But the lawyers who tend to rely on advertising also tend to charge negligible fees compared to the lawyers who rely on their efforts. I hear of lawyers taking A-1 felonies for $2500. I'm sure that lawyer is prepping for a month long trial.

And so puffery and hyperbole and, dare I say it, deception have replaced competency, truthfulness and dignity as the key marketing tools of the criminal defense bar. And so the cost of a criminal defense, now redefined as a quickie plea or the dreaded cooperation, is a fraction of what it costs to mount a real defense.

Criminal defense lawyers have cannabalized their own in their efforts to gain a quick buck. There is no place left in the system for lawyers who put quality above quantity. And despite our ethical responsibility to the contrary, criminal defense lawyers have deliberately lead the public down the path by putting their own interests above those of the clients. The primary means of doing so? Advertising.

The nightmare scenario of lawyer advertising has come to pass. We, as a group, are indistinguishable from fishmongers. And I, for one, do not believe that we will be able to change it back, as I feel quite certain that the lawyers who now reside in the gutter, the vast majority of criminal defense lawyers (for one reason or another), are incapable of the introspection necessary to apprehend the impact of their methods and, even if they did, would simply not care.

As an attorney, I have resisted advertising my services for the past 25 years. I am deeply saddened when I think of the many exceptional criminal defense lawyers who refuse to compete with those soliciting felonies for pennies, and are left with too few clients willing to pay for their services. Pretty soon, there will be no one left for the bottom feeders to ask for an omnibus motion. So then they will just change the name in the caption and crank it out of the their computer. Is this what Gideon was all about?


Scott--thanks for the comment and I appreciate your thoughtful duscussion of this issue. You raise a number of good points, and much of what you say is true.

That being said, I don't think that advertising alone is responsible for many of the issues you discuss. I think that there are a number of factors at play, of which advertising is one, including: the increase in the number of lawyers, the increase in population, the increased complexity of society, the compuer age, and the changing economics of the law, to name a few.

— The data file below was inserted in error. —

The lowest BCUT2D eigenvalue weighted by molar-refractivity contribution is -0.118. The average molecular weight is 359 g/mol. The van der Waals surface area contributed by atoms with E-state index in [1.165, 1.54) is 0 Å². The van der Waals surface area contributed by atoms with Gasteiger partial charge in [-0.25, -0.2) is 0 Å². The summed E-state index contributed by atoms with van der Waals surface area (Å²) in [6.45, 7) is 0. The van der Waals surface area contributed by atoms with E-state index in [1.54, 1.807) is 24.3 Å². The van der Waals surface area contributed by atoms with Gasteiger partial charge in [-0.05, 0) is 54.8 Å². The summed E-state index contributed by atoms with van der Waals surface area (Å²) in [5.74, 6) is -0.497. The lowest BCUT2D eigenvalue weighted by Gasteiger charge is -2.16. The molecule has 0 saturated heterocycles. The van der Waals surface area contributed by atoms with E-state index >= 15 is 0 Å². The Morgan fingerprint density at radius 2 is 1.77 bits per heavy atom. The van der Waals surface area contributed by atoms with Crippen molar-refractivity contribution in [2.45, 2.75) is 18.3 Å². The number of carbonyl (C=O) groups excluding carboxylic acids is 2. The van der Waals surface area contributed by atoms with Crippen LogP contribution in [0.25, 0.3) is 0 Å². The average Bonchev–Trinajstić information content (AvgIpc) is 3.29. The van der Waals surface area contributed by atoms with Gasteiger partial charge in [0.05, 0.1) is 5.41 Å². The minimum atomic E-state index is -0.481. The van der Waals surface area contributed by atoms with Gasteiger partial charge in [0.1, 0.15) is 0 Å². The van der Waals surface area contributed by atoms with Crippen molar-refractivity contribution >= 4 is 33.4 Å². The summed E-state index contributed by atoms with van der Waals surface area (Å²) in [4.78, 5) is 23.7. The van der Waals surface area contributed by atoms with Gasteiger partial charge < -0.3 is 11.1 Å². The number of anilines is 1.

And, as an aside, I certainly hope that you're not calling me "youngin." While I may be younger than you, I graduated from law school in 1995. That's a good 12 years ago. That's nothin' to sneeze at. At the point when you'd been admitted to practice for over 11 years, did you feel like a "newbie"? I doubt it, but I could be wrong;)

Scott Greenfield

Hi Nicole. I wasn't thinking of you at all when I wrote of "youngins", though it appears that you're a bit sensitive about it? In any event, when I was 11 years in, I most assuredly didn't feel like a newbie, though I still continued to learn quite a bit since then, and it hasn't stopped yet.

My "youngins" reference was to all those lovely young lawyers, fresh out of LAS and the various DAs offices, with their newly painted virtual shingles hanging out. Far more techno-savvy than an old guy like me, and far easier to deal with no doubt, as they hungrily court clients.

Of course there are many factors at play for the fall of the criminal defense lawyer from grace. But few manifest the problem as much as advertising, where lawyers are now empowered to speak highly of themselves for the greater good of their financial security.

Having spent the entirety of my career in the great marketplace of New York City, where there are more lawyers per square foot than anywhere else on earth, I have watched the demise year after year. I have mentored a handful of these fellows, and watched as the went from former ADA geniuses (said with tongue in cheek) to yeomen defense lawyers to competent litigators. While they were all fine human beings, they did not come to me with the best of skills. Am I to suppose that these "youngins", the only ones I have close enough to truly know, are the only ones coming into the private marketplace lacking the skills to meet the most basic needs of a defendant?

But I have other expriences to bolster my theory. I have often been involved in multidefendant cases, with co-counsel more likely to cut my throat than the prosecutor? Have I simply been so horribly unfortunate to always be joined with incompetents?

Yet to read the websites of these "youngins", you would think that each of them are the next coming of the 3 Jerrys. If you were to remove the name of some heretofore utterly unknown, undistinguished novice and replace it with Shargel, the balance of the website would likely fit its new puffer to a "T".

So how does one distinguish the puffery of the unknown "youngin" criminal defense lawyer from the accuracy of the truly excellent criminal defense lawyer? Of course, without knowing more, it's impossible. And so the playing field is leveled. Who wins?

By the way, if you think I'm down on advertising, you should see the testimony I gave to the Feerick Commission about judicial elections.